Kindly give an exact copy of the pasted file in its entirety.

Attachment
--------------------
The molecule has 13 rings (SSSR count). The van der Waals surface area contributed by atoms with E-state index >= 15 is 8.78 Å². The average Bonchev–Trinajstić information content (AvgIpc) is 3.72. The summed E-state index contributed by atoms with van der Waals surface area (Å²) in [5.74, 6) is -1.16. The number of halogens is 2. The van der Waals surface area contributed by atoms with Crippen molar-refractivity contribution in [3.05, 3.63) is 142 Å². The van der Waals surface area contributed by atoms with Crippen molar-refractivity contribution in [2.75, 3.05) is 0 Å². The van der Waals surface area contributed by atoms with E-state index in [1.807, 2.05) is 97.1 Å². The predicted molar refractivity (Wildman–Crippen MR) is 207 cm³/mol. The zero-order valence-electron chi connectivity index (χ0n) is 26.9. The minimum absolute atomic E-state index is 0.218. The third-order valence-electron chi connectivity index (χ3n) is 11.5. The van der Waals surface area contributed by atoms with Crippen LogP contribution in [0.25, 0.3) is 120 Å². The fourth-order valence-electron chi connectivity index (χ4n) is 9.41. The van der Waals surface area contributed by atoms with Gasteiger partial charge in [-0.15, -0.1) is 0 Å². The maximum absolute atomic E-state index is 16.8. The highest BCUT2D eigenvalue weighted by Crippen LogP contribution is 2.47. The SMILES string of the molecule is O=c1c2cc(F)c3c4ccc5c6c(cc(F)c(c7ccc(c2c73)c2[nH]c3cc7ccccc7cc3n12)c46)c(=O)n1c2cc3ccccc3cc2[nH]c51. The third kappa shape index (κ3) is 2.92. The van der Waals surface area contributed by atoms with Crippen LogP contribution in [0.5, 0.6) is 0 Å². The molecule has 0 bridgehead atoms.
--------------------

The molecule has 13 rings (SSSR count). The van der Waals surface area contributed by atoms with E-state index >= 15 is 8.78 Å². The average Bonchev–Trinajstić information content (AvgIpc) is 3.72. The summed E-state index contributed by atoms with van der Waals surface area (Å²) in [5.74, 6) is -1.16. The number of halogens is 2. The van der Waals surface area contributed by atoms with Crippen molar-refractivity contribution in [3.05, 3.63) is 142 Å². The van der Waals surface area contributed by atoms with Crippen molar-refractivity contribution in [2.75, 3.05) is 0 Å². The van der Waals surface area contributed by atoms with E-state index in [1.807, 2.05) is 97.1 Å². The predicted molar refractivity (Wildman–Crippen MR) is 207 cm³/mol. The zero-order valence-electron chi connectivity index (χ0n) is 26.9. The minimum absolute atomic E-state index is 0.218. The third-order valence-electron chi connectivity index (χ3n) is 11.5. The van der Waals surface area contributed by atoms with Crippen LogP contribution in [0.25, 0.3) is 120 Å². The fourth-order valence-electron chi connectivity index (χ4n) is 9.41. The van der Waals surface area contributed by atoms with Gasteiger partial charge in [-0.15, -0.1) is 0 Å². The maximum absolute atomic E-state index is 16.8. The highest BCUT2D eigenvalue weighted by Crippen LogP contribution is 2.47. The SMILES string of the molecule is O=c1c2cc(F)c3c4ccc5c6c(cc(F)c(c7ccc(c2c73)c2[nH]c3cc7ccccc7cc3n12)c46)c(=O)n1c2cc3ccccc3cc2[nH]c51. The third kappa shape index (κ3) is 2.92. The van der Waals surface area contributed by atoms with Crippen LogP contribution in [0.5, 0.6) is 0 Å². The molecule has 0 bridgehead atoms.